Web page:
While researching, I came across the following business card:


What a perfect idea for an Internet marketing company! But, alas, the idea was obviously already taken. However, I liked the idea of using something related to search engines for the cards.

And so my research continued. I finally decided to enlist the assistance of Lucia Sastre, our very own Social Media Specialist. While we were brainstorming, I found an article in the Google search results that looked a bit like this:

Screen Shot 2013-02-22 at 12.41.03 PM

For anyone who doesn’t know, this is called an “Author Rich Snippet.” An author rich snippet consists of a specific author’s picture, name, and a “More by” link that’s added to a standard search result. For these snippets to show up, you must have a Google+ profile, a headshot, and access to the site where you contribute articles. These snippets are important because they help your articles stand out, establish your author authority, build trust, and allow readers to more easily connect with you.

At Optimum7, we put a lot of emphasis on creating a steady-flow of useful, detailed, well-written content (hence the weekly articles!). What better way to demonstrate Optimum7’s commitment to quality and excellence then to create rich snippet business cards! Immediately, I began researching whether or not this idea had already been snatched up by someone else, and to my surprise, it hadn’t!

A Concept Was Born

In addition to using the standard rich snippets format on the front of the card, complete with a headshot, I also included the standard contact information on the back.



Because the card is so simple in color and type choice, I wanted to avoid the standard size. Instead of the standard 2” x 3.5”, this card was printed at 1.5” x 3.5” with a matte finish. This size will still fit nicely in a standard business card holder, in your wallet, or in a pocket but still stands out against its competitors.

A Few Quick Tips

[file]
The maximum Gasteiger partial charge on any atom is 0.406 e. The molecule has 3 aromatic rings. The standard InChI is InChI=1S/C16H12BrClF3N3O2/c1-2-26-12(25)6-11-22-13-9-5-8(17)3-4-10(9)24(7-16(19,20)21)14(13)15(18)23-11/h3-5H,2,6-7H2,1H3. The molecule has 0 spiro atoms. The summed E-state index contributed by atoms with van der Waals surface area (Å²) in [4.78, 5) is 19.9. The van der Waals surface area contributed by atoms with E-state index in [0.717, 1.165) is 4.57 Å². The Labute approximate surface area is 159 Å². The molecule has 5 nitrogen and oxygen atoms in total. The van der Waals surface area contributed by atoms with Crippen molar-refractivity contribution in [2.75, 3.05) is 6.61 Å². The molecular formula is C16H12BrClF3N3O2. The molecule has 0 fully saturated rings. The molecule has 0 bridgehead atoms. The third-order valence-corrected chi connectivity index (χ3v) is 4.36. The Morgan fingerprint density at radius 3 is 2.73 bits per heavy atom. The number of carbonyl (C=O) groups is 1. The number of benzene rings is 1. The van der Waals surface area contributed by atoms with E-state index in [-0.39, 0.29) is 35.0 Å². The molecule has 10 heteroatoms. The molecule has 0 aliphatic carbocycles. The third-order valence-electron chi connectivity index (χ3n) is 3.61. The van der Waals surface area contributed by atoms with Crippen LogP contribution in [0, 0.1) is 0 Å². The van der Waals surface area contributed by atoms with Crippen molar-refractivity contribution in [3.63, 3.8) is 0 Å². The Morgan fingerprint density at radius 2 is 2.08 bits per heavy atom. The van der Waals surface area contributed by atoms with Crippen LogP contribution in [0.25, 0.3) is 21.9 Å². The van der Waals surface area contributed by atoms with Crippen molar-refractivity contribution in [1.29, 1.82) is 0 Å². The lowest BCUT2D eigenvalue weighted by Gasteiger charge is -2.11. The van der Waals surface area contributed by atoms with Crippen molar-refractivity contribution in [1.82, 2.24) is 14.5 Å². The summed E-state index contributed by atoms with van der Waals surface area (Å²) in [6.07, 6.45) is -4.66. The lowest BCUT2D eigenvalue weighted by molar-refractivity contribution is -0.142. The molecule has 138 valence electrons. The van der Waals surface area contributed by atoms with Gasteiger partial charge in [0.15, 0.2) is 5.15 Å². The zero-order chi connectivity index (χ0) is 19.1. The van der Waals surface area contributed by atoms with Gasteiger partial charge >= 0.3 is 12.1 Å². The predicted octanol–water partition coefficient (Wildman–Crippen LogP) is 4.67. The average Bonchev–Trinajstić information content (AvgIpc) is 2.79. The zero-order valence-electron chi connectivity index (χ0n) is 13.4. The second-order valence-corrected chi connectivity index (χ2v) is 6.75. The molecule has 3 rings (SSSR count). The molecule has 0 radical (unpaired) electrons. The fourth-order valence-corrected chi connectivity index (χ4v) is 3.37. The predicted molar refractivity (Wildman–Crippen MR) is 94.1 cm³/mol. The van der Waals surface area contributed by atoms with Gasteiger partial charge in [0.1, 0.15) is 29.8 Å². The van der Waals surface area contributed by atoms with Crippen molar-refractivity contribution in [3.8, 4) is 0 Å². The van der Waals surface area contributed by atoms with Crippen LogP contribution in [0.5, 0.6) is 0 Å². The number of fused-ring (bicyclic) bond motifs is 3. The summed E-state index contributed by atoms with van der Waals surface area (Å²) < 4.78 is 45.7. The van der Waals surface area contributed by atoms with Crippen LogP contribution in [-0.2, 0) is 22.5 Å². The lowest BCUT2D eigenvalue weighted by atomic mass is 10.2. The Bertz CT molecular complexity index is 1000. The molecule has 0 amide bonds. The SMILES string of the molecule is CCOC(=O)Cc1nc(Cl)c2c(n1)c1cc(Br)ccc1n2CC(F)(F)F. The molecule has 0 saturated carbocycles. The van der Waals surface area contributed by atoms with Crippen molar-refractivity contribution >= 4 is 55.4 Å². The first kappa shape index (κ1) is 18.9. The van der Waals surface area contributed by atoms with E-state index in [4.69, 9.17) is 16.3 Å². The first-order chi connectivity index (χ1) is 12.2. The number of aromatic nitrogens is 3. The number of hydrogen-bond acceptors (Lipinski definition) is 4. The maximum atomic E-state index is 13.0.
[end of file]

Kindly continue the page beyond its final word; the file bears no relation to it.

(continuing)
When designing your business cards, remember that it is important to use the right resolution, color model, margins, and bleed.

When printing, you should have a resolution of at least 300 DPI, or dots per inch. However, larger printing jobs, for example- a 6’ x 8’ banner, only require 150 DPI. When in doubt, ask your printing company.

Do not use RGB when printing. The proper color model for printing is CMYK. Also note that the colors on your screen will NEVER match the colors that your printer spits out. Because your monitor is backlit, the colors on the screen will almost always be brighter than when printed.

If you are creating print materials for a larger company, you will often be asked to use Pantone colors. Pantone is a standardized color matching system, using a specific numbering system for identifying colors. Only by using Pantone colors, you will get the exact same (and correct) colors every time. For example, Tiffany & Co. uses only PMS1837 as its signature Tiffany blue. In fact, the color is protected as a trademark and isn’t available in the Pantone Color system books.

Unless otherwise specified by your printing company, your margins and bleeds should be at least 0.125 inches depending on the size of the card. A margin is the distance from the edge of the card to the actual design. In my example above, the margin would be between the edge of the card and the text and headshot. The “bleed” refers to the printing that goes beyond the edge of the page after trimming. Because there is no printer that prints right to the edge of a piece of paper, designers extend the artwork (usually a background color or other design) past the edge of where the card will be cut.

A Final Word of Advice

When designing a business card, please don’t use effects “just because”. This is really true of any design work, but I think it is definitely worth mentioning here. Excellent design requires intention. Every aspect of your work should be completely intentional. If you want to use a cutout or a square card, make sure that you can justify it. If you find yourself wondering why you made a decision in your design, it is perhaps time to start rethinking that choice.


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Does your business need some assistance in the print design department? Contact us today, and let me create an excellent, well-researched solution for you!